Addtionally, this PoC has also evolved since last year, an I would love to share an update as to the new features,improvements, and roadmap. Yes, Wargarble has now evolved to Sotiria.

Hacking Is Easy, Hiring Is Hard: Managing Security People
Michael Murray and Ross Barrett
The common view of management is that it's easier than reverse engineering. This talk will show you some of the challenges of managing security professionals and walk you through some of the more interesting parts of recruiting, managing, leading and retaining rock-star level talent in the hardest, most difficult industry. Once you understand what it means to manage, you may find that you no longer want to manage, but you understand how to make your managers happy, how to succeed when being recruited and how to make yourself successful in your job and your career.

Blue Team Defending against APTs
Angelo Rago
This talk is an intermediate talk. It will cover various areas from best practices, GPO management, challenges we faces and how to overcome them to how to defend against APTs. It is geared toward the IT professional just getting settled in InfoSec and adapting to the changing landscape we now face.

Tiger Teams for Penetration Testing
Kim Crawley and Sean Rooney
This talk is derived from Sean's Tiger Team whitepapers, starting in 2000. His methods were successfully implemented in the penetration testing of large private and public sector clients, such as Alcatel, the Canadian Forces, and Sears Canada. His Tiger Team technique is as relevant and effective now as it was sixteen years ago.

Ransom Wars
Adam Greenhill, Christina Kang, Desiree McCarthy, and Peter Chmura
Ransom Wars: Using behavioural analysis, we set an ambitious goal, to detect and mitigate ransomware at an early stage for our capstone project at Sheridan; through hard work, and dedication we achieved this goal. The presentation will detail all our findings, technical details, and results of this journey.
Based on the recent prominence of malicious Ransomware as well as the significant damage it has caused, we hypothesized that this type of malware could be stopped in its tracks, or at least heavily mitigated, using behavioural indicators. A type of driver called a file system minifilter driver was used in order to monitor all transactions between processes and the file system. Based on an analysis of 85 ransomware samples, we compiled a list of common ransomware behaviours based on their interactions with the file system. Through the use of these indicators, in addition to tracking temporal file writes per process, we devised an algorithm and created software to identify and terminate processes deemed likely to be ransomware.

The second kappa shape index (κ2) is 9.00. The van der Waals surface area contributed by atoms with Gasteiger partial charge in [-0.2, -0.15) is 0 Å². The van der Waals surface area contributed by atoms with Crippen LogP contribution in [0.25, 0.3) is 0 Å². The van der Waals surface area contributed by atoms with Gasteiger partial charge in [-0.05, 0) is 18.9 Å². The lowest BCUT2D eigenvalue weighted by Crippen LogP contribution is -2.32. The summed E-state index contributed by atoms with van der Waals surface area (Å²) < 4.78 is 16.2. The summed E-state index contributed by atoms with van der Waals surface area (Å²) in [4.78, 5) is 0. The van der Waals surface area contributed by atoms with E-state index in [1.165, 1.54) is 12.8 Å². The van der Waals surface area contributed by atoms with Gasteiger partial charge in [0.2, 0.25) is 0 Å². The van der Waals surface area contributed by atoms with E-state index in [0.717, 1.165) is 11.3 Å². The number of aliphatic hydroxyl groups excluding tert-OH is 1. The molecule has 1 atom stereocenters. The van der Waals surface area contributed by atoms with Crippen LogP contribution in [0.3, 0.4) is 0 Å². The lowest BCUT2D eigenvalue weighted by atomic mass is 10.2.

Incident Readiness Struggles
Judy Nowak
It's not hard to see that many organizations struggle with responding to breaches, just take a look at the news. A common response of organizations has been to sign up for incident response services or retainers which would help with providing emergency breach services at a moments' notcie. This talk will describe how an IR retainer, although a great step towards perparation, is not sufficient alone in helping an organization to prepare for a real incident; that in the absence of other components, adequate response will fail. Case examples will be used to clarify points.

Lighting up the Canadian Darknet Financially
Milind Bhargava, Peter Desfigies, and Philip Shin
As cybercrime has matured, We see the Darknet as an untapped source of threat intelligence. And that is the focus of our presentation Lighting Up the Canadian Darknet Financially the vulnerability and proliferation of personal financial data in the cyber underground.
We will cover shocking, yet revealing, information about breaches to personal financial data. The Darknet has it all; bank accounts, usernames and passwords and security questions and answers. Such listings are prevalent and highlights how vulnerable we all are. And ending the presentation by explaining how cyber thieves cash out and eventually get apprehended. We will showcase how organizations can benefit of using the Darknet as a source for threat intelligence.